In the first Hubble Space Telescope, he photographed images that document the birth of a huge storm at Neptune, a discovery that can reveal insight into the inner workings of less well-understood icebergs, NASA said.
Like Jupiter's Big Red Stains, Neptune Large dark spots are storms that arise from high-pressure atmospheric pressure. By contrast, storms on the Earth are shaped around the low pressure area.
Scientists have seen a total of six dark spots on Neptune over the years. Voyager 2 identified two storms in 1989. Since Hubble was launched in 1990, he saw four more storms, NASA says.
Researchers have analyzed Hubble's photograph of ice diva recorded over the past few years and recorded the rise of a new big dark spot that became visible in 2018.
By studying the clouds that appeared two years before the new Great Dark Point, researchers conclude that dark spots are much deeper into the atmosphere of Neptune than previously thought.
Hubble's images also helped researchers determine how often Neptune gets dark spots and how long they last.
It is not only that scientists give insight into the inner action of the giant jewels, but also have implications for the study of exoplanets of similar size and composition.
"If you study Exoplanets and want to understand how they work, you first need to understand our planets," says Amy Simon, a planetary scientist from NASA's Space Flight Center in the United States.
"We have so little information on Urana and Neptune," said Simon, the lead author of the study, published in the journal Geophysical Research Letters.
Scientists first saw the Heavenly Spot on Neptune in 1989 when NASA's Voyager 2 probe passed past the mysterious blue planet. As the spacecraft increased, he recorded two huge storms that were boiling in the southern hemisphere of Neptune.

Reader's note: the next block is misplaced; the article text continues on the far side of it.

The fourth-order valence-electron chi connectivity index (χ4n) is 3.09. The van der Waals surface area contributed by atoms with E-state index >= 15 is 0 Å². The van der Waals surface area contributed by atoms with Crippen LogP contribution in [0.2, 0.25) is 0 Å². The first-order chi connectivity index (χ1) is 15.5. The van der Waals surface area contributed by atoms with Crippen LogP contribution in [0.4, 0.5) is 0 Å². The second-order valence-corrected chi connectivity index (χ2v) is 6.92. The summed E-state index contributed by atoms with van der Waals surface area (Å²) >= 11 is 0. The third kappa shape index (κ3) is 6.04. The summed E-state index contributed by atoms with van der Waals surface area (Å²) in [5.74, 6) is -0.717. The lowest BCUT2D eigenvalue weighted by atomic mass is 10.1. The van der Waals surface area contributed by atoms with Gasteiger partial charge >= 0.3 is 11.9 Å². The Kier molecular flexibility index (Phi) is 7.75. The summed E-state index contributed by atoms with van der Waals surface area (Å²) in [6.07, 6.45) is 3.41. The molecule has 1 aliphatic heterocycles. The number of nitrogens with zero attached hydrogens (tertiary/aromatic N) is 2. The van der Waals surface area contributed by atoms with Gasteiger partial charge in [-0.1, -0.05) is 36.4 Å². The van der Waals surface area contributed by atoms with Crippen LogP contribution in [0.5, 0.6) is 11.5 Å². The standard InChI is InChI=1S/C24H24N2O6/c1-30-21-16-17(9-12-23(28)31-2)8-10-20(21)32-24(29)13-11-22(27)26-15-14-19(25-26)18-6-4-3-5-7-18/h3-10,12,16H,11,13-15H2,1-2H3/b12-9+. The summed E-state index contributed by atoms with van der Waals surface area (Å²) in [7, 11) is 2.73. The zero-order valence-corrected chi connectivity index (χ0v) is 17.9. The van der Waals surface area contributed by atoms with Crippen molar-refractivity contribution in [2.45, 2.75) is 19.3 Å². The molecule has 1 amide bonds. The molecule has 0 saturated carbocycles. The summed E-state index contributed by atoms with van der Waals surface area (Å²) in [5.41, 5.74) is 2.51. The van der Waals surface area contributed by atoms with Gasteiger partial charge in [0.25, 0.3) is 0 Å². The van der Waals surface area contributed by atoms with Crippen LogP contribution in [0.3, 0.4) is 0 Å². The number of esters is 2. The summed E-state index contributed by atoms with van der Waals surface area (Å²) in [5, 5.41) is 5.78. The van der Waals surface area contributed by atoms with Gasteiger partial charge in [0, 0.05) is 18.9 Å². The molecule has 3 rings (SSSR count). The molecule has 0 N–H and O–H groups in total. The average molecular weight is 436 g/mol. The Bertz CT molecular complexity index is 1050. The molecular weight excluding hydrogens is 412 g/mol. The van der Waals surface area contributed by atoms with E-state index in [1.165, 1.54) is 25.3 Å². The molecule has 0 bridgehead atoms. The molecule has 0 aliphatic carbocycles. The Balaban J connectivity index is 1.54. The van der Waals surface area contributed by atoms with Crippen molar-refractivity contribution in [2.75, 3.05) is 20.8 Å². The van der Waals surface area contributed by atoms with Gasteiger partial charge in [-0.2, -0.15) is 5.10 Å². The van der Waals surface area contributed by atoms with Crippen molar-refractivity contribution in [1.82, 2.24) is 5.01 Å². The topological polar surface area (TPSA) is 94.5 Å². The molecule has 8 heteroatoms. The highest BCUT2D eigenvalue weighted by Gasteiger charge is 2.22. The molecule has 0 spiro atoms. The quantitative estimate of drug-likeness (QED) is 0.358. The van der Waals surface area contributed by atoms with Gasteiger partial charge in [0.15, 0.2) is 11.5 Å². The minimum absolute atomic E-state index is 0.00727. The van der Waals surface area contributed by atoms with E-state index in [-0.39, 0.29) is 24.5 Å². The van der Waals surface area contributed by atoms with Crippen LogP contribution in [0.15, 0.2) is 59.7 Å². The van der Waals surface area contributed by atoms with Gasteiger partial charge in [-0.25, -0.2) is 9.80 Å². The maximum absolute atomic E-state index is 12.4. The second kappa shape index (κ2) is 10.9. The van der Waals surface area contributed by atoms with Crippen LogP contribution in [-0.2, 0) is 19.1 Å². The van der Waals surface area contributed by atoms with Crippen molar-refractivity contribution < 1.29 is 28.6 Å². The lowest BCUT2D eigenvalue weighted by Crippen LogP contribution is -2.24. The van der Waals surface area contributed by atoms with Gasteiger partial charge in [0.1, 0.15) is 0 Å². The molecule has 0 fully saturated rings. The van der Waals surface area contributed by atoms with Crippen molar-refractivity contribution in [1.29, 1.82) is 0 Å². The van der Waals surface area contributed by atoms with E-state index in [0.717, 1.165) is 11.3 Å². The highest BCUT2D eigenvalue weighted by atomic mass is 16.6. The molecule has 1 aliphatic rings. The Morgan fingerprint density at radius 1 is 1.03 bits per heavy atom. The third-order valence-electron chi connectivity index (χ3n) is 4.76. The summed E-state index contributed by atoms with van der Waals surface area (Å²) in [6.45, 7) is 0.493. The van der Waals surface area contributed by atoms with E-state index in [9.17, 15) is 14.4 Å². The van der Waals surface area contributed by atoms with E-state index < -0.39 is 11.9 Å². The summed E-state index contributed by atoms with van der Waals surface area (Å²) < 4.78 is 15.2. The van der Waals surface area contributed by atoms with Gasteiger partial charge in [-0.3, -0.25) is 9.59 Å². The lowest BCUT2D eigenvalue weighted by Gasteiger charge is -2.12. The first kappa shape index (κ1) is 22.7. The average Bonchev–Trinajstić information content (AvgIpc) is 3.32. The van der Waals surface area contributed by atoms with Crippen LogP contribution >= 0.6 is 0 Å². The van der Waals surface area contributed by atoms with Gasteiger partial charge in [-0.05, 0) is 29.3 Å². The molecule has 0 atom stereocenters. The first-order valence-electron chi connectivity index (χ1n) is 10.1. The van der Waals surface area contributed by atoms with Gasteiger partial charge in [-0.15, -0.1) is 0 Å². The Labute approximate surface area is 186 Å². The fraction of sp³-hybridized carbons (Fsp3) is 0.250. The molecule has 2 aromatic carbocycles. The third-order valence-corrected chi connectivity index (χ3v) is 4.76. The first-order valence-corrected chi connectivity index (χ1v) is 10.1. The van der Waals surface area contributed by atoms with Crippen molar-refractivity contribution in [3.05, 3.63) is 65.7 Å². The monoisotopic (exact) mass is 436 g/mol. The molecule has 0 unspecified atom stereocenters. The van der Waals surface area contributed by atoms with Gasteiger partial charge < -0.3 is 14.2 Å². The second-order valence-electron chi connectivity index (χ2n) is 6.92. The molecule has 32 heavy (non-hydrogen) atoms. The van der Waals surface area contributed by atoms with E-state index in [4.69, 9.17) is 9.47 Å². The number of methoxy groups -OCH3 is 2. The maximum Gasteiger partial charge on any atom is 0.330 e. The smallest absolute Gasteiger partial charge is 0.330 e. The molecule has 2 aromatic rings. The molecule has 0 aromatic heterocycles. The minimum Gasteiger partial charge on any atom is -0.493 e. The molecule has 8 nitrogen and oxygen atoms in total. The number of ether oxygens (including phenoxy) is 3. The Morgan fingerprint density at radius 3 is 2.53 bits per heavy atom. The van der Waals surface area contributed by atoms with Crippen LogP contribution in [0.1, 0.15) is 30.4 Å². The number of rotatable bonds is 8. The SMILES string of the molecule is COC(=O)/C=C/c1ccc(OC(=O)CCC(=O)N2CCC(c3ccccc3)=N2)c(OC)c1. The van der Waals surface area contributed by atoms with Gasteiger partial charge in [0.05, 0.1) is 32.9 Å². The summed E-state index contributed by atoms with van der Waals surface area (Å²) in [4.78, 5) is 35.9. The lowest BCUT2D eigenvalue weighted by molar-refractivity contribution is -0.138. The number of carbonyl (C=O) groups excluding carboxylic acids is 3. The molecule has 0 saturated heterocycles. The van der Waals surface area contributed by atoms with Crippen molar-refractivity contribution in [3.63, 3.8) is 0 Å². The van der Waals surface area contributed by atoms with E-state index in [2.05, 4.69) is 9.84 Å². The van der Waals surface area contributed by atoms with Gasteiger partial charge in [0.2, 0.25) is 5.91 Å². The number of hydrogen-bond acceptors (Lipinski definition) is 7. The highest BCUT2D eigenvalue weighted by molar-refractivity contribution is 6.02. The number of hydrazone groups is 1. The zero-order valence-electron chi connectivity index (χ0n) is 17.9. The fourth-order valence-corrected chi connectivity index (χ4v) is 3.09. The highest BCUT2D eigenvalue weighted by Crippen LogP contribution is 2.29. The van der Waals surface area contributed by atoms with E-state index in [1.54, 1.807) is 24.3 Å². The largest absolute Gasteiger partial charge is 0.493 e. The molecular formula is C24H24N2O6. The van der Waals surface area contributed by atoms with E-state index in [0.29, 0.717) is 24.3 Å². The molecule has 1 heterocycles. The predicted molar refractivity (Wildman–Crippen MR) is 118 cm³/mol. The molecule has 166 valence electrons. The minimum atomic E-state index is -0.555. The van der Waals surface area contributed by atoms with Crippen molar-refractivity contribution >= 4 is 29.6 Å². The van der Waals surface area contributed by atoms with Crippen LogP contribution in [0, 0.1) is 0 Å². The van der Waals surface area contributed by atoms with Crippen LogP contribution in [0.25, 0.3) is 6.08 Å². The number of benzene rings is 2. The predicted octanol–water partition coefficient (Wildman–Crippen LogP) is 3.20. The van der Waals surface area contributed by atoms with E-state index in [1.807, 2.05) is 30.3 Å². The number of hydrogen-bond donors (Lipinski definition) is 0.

Scientists have called storms "Great Dark Spot" and "Dark Spot 2"
Only five years later, Hubble Space Telescope shot sharp Neptune's painters who discovered that the Great Black Stain of Earth's Size and the Lesser Dark Stain 2 disappeared.
In 2018, there appeared a new Great Dark Spot on Neptune, almost identical in size and shape to what Voyager saw in 1989.
The researchers analyzed Hubble's footage of less dark spots that emerged in 2015 when they discovered small, bright white clouds in the region where the Great Dark Spot appeared later in 2018.
"We have been so busy following this storm of storm since 2015, we did not expect to see another big one soon," Simon said.
High clouds are made of methane crystals, giving them a characteristic light white color.
Scientists suspect that these methane clouds are accompanied by storms that create dark spots, hovering over them in the way that cloudy clouds cover the high mountains on Earth.